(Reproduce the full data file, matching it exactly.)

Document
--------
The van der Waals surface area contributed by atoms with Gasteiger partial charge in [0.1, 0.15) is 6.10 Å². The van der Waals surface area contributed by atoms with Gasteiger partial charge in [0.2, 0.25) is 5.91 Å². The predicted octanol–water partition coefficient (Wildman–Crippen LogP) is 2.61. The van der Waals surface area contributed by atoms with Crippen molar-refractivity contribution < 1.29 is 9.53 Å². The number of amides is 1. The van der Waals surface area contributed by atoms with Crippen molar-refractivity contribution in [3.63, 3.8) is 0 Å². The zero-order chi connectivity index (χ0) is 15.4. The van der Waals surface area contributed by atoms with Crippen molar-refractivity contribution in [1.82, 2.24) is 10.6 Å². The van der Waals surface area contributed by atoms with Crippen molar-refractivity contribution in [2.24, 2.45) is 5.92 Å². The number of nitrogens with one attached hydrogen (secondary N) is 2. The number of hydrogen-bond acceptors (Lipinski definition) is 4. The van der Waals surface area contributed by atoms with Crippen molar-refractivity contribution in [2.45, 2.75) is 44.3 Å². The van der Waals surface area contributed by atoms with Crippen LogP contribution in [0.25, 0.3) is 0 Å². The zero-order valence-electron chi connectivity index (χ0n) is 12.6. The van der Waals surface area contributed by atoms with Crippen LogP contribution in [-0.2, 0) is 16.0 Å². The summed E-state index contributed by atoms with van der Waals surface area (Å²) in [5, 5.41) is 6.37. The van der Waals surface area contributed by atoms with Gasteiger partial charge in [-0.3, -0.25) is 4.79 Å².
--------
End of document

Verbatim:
The van der Waals surface area contributed by atoms with Gasteiger partial charge in [0.1, 0.15) is 6.10 Å². The van der Waals surface area contributed by atoms with Gasteiger partial charge in [0.2, 0.25) is 5.91 Å². The predicted octanol–water partition coefficient (Wildman–Crippen LogP) is 2.61. The van der Waals surface area contributed by atoms with Crippen molar-refractivity contribution < 1.29 is 9.53 Å². The number of amides is 1. The van der Waals surface area contributed by atoms with Crippen molar-refractivity contribution in [3.63, 3.8) is 0 Å². The zero-order chi connectivity index (χ0) is 15.4. The van der Waals surface area contributed by atoms with Crippen molar-refractivity contribution in [1.82, 2.24) is 10.6 Å². The van der Waals surface area contributed by atoms with Crippen molar-refractivity contribution in [2.24, 2.45) is 5.92 Å². The number of nitrogens with one attached hydrogen (secondary N) is 2. The number of hydrogen-bond acceptors (Lipinski definition) is 4. The van der Waals surface area contributed by atoms with Crippen molar-refractivity contribution in [2.45, 2.75) is 44.3 Å². The van der Waals surface area contributed by atoms with Crippen LogP contribution in [0.25, 0.3) is 0 Å². The zero-order valence-electron chi connectivity index (χ0n) is 12.6. The van der Waals surface area contributed by atoms with Crippen LogP contribution in [-0.2, 0) is 16.0 Å². The summed E-state index contributed by atoms with van der Waals surface area (Å²) in [5, 5.41) is 6.37. The van der Waals surface area contributed by atoms with Gasteiger partial charge in [-0.3, -0.25) is 4.79 Å².